The first in the Pilgrim series considers the question ‘Do you turn to Christ?’ This will be the theme for our Sunday Service on September 10th, 2017 and the follow up Thursday meeting at 7.30 on September 14th.
There is a short video on this theme which you can view here. Jesus himself suggested many images we could think about to help understand who he is. How do these images relate to the culture in which we live?
But we also have to think about what it means to ‘turn to’ Christ. How do you do that?
Reflection for Thursday discussion:
Turning to Christ is a personal thing, but it is also a social thing.
We turn to people when we need them. But what it means to turn to someone depends on what we are turning to them for and what we see in them to turn to. Terry encouraged us on Sunday to think about the connections between who we see and the way that we engage with who we see.
Terry also encouraged us to consider the different images of Christ that we are introduced to in the New Testament. These images reflect the life and culture of the time and place in which Jesus lived on earth and also the history and religious thinking of the people he had been born into.
John 1 vv 35-42 uses several pictures of Christ: ‘Lamb of God’, ‘Teacher’, and ‘Messiah’. Elsewhere in the New Testament we hear him describe himself in other ways such as ‘The Way’, ‘The Good Shepherd’ ‘The Vine’. Do we see Christ in any of these ways? In other ways? How does the way in which we are seeing Christ affect the way in which we are turning – or not turning – to him?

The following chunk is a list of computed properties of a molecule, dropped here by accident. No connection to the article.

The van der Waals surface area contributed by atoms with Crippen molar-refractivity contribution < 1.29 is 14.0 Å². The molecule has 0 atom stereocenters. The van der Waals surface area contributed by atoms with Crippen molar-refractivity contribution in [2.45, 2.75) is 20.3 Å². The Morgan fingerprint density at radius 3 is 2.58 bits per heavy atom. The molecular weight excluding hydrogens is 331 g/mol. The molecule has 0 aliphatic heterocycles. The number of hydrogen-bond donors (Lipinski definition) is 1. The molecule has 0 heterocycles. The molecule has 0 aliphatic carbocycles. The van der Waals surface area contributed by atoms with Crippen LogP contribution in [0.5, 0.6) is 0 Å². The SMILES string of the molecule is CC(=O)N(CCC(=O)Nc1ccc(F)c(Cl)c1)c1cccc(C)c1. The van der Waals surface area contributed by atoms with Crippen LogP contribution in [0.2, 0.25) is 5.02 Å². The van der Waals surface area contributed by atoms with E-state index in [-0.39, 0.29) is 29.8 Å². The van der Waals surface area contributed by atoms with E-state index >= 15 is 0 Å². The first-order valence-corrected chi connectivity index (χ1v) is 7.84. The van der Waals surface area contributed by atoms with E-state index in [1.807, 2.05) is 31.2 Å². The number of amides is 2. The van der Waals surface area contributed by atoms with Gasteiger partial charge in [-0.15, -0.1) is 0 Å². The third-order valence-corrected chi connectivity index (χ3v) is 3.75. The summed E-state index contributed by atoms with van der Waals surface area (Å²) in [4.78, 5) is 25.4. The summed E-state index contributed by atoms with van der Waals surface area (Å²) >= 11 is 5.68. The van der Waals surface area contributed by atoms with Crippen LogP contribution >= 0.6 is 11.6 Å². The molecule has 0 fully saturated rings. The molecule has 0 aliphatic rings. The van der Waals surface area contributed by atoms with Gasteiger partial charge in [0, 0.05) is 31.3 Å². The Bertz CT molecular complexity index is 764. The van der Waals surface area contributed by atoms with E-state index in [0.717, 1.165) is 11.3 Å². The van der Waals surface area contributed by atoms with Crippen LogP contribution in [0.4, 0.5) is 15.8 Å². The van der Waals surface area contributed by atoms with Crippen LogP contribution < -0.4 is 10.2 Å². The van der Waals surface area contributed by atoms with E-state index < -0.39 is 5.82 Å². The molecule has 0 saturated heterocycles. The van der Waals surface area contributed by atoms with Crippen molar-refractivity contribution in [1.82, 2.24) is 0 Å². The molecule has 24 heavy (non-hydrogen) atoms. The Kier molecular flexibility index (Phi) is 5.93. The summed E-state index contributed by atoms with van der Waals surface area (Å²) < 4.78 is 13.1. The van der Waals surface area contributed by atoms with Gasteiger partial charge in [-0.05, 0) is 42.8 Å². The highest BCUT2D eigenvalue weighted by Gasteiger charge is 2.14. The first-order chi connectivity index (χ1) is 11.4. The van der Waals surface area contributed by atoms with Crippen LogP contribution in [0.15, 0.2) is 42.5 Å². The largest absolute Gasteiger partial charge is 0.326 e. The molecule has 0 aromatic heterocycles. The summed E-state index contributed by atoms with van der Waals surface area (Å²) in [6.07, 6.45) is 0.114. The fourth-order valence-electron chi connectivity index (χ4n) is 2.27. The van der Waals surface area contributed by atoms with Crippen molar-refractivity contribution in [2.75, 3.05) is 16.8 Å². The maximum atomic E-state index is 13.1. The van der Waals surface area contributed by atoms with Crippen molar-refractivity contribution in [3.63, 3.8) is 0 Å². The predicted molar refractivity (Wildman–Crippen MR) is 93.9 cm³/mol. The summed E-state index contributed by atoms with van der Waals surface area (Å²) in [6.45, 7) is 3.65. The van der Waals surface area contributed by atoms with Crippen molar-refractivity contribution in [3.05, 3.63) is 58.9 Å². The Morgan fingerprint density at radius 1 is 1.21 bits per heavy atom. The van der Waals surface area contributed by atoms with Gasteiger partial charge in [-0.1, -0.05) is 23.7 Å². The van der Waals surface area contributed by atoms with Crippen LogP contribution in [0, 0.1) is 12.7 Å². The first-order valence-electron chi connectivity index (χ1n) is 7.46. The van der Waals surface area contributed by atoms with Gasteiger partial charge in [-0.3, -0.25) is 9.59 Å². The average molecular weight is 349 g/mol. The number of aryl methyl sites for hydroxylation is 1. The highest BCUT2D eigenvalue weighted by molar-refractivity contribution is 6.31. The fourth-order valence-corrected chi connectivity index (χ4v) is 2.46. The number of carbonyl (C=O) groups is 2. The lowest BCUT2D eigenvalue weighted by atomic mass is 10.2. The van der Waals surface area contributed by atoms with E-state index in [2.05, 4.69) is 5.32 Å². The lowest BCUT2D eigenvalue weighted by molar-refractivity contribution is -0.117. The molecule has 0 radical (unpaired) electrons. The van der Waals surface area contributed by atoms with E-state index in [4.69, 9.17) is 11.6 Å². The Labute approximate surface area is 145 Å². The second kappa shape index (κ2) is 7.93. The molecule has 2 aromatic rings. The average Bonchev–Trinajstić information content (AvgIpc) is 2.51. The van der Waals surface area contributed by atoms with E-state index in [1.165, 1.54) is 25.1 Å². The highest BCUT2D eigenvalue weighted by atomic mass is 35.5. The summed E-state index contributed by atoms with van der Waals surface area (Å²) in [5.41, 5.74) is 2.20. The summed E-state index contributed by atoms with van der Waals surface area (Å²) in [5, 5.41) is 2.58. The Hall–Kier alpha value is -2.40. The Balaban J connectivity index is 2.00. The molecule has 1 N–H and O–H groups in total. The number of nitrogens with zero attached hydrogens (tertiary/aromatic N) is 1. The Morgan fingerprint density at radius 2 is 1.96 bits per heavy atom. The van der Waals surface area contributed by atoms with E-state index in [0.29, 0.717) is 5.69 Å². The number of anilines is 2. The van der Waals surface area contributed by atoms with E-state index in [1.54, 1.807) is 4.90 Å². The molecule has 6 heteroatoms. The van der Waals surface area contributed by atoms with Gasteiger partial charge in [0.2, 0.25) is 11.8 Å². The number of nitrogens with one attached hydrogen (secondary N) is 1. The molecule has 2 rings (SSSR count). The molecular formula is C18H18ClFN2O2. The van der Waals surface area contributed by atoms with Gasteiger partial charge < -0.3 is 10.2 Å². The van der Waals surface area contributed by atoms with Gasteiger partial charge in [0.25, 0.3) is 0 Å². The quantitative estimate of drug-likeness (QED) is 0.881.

Turning to Christ is also a statement of how we are positioning ourselves in relation to the world in which we live. The people described in John chapter 1 became Christ’s followers. They were not alone. They joined a group. In so doing, they changed the way they positioned themselves in relation to others. They set themselves apart from some others in their society: those who were toeing the line with the spiritual and political authorities and those were seeking armed rebellion against those authorities. They also turned themselves towards the needs of people who were outcasts from that society: joining with Christ in ‘seeking the lost’. They became part of a movement.